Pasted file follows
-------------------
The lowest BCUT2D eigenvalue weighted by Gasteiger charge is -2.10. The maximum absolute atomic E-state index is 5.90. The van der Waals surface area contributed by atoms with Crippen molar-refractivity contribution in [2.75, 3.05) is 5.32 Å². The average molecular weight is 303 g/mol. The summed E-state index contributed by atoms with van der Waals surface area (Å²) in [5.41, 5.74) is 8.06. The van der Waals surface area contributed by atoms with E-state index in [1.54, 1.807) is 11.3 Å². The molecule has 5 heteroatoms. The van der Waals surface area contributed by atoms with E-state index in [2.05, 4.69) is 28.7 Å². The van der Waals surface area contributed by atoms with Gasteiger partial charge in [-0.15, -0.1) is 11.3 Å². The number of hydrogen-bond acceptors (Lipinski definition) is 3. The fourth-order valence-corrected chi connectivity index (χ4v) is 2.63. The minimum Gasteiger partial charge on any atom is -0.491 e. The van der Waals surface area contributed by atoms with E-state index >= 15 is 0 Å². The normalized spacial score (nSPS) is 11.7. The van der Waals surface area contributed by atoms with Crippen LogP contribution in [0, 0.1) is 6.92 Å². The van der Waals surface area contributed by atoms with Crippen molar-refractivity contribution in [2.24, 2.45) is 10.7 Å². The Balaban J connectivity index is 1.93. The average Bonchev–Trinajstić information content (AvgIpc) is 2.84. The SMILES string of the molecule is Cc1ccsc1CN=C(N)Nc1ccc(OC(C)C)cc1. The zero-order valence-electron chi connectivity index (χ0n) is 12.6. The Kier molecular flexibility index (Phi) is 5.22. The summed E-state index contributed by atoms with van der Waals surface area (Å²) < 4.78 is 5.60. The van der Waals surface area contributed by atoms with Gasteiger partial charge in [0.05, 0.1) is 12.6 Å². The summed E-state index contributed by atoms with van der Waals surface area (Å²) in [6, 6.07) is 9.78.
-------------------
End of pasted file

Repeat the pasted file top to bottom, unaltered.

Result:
The lowest BCUT2D eigenvalue weighted by Gasteiger charge is -2.10. The maximum absolute atomic E-state index is 5.90. The van der Waals surface area contributed by atoms with Crippen molar-refractivity contribution in [2.75, 3.05) is 5.32 Å². The average molecular weight is 303 g/mol. The summed E-state index contributed by atoms with van der Waals surface area (Å²) in [5.41, 5.74) is 8.06. The van der Waals surface area contributed by atoms with E-state index in [1.54, 1.807) is 11.3 Å². The molecule has 5 heteroatoms. The van der Waals surface area contributed by atoms with E-state index in [2.05, 4.69) is 28.7 Å². The van der Waals surface area contributed by atoms with Gasteiger partial charge in [-0.15, -0.1) is 11.3 Å². The number of hydrogen-bond acceptors (Lipinski definition) is 3. The fourth-order valence-corrected chi connectivity index (χ4v) is 2.63. The minimum Gasteiger partial charge on any atom is -0.491 e. The van der Waals surface area contributed by atoms with E-state index >= 15 is 0 Å². The normalized spacial score (nSPS) is 11.7. The van der Waals surface area contributed by atoms with Crippen LogP contribution in [0, 0.1) is 6.92 Å². The van der Waals surface area contributed by atoms with Crippen molar-refractivity contribution in [2.24, 2.45) is 10.7 Å². The Balaban J connectivity index is 1.93. The average Bonchev–Trinajstić information content (AvgIpc) is 2.84. The SMILES string of the molecule is Cc1ccsc1CN=C(N)Nc1ccc(OC(C)C)cc1. The zero-order valence-electron chi connectivity index (χ0n) is 12.6. The Kier molecular flexibility index (Phi) is 5.22. The summed E-state index contributed by atoms with van der Waals surface area (Å²) < 4.78 is 5.60. The van der Waals surface area contributed by atoms with Gasteiger partial charge in [0.05, 0.1) is 12.6 Å². The summed E-state index contributed by atoms with van der Waals surface area (Å²) in [6, 6.07) is 9.78.